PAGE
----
So we bounced our way safely up the mountain, enjoying the beautiful scenery and wondering at the people that lived all along the way. There were houses all the way up the winding mountain road, with villages every twenty minutes or so that consisted of three or four small buildings with signs and no other real indications that they were shops or churches. One of the things that struck me was the variety in everything. Houses: we saw brick, stone, wood, stick, and dirt and rock, they ranged from ruins to shanties to mansions to villas. Strangely, the small brick ones seem to be the most often abandoned. Dress: we saw suits, khakis, children in uniforms, jeans, dresses, ratty t-shirts, and rags. Flora: sword ferns like back home to exotic berries whose flowers were yellow in the center and pink on the edges. Crops: bananas, corn, mangos, avocados, often all growing in the same field – if you can call the side of a mountain a field. And there was no clear cutting. If there was a tree where crops were planted, it was left alone. Domestic animals: dogs, cats, chickens, ducks, cows, sheep, and goats.
There were electrical lines running all the way up the mountain and old, crappy satellite dishes on some of the bigger houses.
Around noon, three hours after we left, we arrived at the school where Tom was to work for the next week. We got out, met all the people there, signed in the guest book, used the facilities, and were on our way, one person lighter. After about another hour, we arrived in Gonja. I could not believe we were going to spend four weeks in a place so beautiful.
Sister Dora, the Matron greeted us and took us to our apartment. It’s a one story duplex with cement floors, three bedrooms, one “bathroom” and a sitting room. A chicken coop sits right behind the back of it. After getting our bags in our rooms and keys to the doors, we set off to get some food and take a tour of the hospital. It was after one at this point and we were hungry. Mama Joyce, who runs the Cantina told us lunch wasn’t ready yet, and would we be okay with just tea? Tea turned out to be that chai again, flat bread, and small, sweet bananas, which tided us over wonderfully.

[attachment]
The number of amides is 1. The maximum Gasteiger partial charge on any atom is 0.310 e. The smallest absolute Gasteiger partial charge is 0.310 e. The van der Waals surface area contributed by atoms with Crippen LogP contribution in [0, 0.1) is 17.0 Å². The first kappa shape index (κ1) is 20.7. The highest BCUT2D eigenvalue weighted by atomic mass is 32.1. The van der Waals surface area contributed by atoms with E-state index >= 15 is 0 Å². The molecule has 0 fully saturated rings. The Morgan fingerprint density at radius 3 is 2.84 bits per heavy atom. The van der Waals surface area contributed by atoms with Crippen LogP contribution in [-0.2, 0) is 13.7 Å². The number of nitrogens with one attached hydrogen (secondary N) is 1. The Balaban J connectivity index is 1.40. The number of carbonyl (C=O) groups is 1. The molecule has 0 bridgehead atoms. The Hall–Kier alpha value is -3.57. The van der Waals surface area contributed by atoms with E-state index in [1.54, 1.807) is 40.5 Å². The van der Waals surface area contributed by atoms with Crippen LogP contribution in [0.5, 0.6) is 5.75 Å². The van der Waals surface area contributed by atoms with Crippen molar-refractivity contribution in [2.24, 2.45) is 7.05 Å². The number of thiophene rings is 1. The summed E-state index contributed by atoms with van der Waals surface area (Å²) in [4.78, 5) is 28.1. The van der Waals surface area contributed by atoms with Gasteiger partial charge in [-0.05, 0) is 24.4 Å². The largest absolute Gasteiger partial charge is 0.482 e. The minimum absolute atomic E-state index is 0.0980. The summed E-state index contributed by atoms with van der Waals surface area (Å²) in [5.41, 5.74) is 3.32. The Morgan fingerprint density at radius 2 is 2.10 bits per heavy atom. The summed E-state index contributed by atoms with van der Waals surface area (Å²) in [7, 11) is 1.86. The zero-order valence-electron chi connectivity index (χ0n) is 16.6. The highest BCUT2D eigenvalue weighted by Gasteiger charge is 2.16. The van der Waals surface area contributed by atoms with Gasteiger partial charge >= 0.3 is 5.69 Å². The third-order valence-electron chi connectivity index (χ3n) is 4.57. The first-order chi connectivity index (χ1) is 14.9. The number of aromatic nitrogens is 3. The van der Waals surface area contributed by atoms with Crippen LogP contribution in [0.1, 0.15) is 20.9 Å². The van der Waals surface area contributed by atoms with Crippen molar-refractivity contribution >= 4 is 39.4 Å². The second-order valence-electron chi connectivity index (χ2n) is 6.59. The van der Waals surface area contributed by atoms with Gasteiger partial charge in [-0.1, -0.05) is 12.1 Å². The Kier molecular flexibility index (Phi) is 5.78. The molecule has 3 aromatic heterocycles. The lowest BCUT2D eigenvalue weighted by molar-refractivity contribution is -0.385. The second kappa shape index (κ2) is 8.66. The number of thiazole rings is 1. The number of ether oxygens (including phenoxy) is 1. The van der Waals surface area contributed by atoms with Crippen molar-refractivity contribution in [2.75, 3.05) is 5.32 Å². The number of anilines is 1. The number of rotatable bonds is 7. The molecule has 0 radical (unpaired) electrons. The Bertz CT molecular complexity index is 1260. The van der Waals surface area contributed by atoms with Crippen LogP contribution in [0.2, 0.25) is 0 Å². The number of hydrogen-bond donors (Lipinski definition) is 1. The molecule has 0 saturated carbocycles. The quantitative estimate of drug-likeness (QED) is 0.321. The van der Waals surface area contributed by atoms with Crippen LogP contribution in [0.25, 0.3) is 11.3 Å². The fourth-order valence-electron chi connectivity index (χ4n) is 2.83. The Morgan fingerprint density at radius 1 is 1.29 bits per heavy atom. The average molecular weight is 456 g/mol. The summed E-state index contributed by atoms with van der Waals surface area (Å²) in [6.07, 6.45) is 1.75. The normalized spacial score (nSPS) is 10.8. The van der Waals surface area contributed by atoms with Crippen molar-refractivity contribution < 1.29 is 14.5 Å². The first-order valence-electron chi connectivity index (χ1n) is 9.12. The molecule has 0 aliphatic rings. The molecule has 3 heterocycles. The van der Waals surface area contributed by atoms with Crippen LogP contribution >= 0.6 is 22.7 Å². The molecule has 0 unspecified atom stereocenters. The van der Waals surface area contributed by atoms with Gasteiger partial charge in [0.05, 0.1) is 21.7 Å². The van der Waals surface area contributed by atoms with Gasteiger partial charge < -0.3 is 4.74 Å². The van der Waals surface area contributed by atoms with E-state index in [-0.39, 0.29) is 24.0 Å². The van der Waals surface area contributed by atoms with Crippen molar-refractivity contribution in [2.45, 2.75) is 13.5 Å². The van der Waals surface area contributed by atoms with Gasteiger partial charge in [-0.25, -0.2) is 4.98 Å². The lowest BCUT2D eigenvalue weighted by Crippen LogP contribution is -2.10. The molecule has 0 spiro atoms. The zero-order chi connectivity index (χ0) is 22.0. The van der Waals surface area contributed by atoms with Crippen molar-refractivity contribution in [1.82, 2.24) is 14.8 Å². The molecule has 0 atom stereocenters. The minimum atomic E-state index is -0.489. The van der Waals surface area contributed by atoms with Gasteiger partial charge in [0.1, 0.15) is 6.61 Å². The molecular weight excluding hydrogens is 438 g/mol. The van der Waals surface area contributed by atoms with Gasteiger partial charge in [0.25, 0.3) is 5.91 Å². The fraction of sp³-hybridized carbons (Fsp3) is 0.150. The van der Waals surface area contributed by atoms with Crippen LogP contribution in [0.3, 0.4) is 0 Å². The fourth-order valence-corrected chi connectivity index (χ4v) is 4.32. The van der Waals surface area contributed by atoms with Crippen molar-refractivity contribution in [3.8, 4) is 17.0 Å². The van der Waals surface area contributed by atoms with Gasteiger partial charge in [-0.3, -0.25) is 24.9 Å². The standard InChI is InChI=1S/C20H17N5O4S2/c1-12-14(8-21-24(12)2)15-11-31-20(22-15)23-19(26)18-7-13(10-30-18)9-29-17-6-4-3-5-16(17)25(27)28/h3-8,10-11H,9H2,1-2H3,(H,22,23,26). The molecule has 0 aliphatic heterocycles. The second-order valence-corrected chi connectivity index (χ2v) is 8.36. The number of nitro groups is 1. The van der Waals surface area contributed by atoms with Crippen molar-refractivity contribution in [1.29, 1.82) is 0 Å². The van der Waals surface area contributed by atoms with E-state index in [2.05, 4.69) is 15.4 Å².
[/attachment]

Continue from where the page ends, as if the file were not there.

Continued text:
We were introduced to everyone we came across during our tour of the hospital, and of course, remembered none of the names. We discovered almost immediately that we were idiots for not learning Swahili before we came. Sure, lots of the hospital staff speak English, but they reverted to their native tongue for greetings and such. Dr. Lusingu assured us that we’d be fluent by Friday. Ha!
The hospital has four wards: Reproductive Health, HIV/AIDS, Medical, and Surgical which they call the theatre. All the wards are large room with beds packed in and not even curtains for privacy. I still haven’t figured out where the patients pee…
The hospital doesn’t feed the patients, so there is a kitchen where family can cook meals for the ill. They are only allowed to visit at meals and in the evening. I don’t know where they sleep or if they go home every night. I can’t imagine they do that, because it’s over 30 kilometers for some of them, and most don’t have vehicles.
Lunch was served around three and consisted of white rice, baked beans which were very good, and pork in a light sauce, with more bananas, flat bread, and tea. Water doesn’t seem to be served with any of the meals. Luckily, we bought a couple of cases of water while in Same. The food is all very palatable, and maybe on the bland side, and there doesn’t seem to be much variety.
After lunch we were set to our own devices, and came back to our “chateau” as Matthew is calling it to rest and prepare for the following day. He has been a wonderful traveling companion and I’m so glad to have him here with me.
I was feeling pretty freaked out after the tour. The language barrier feels like a huge handicap and things are done so differently here. I was also pretty drained from meeting so many people. I felt like we were talking all day long, even though we had only been at the hospital for a few hours. And the two hours sleep in two days was catching up with me. About 8 pm, dinner was served, but I was too tired, so I took a Xanax and went to bed with ear plugs in.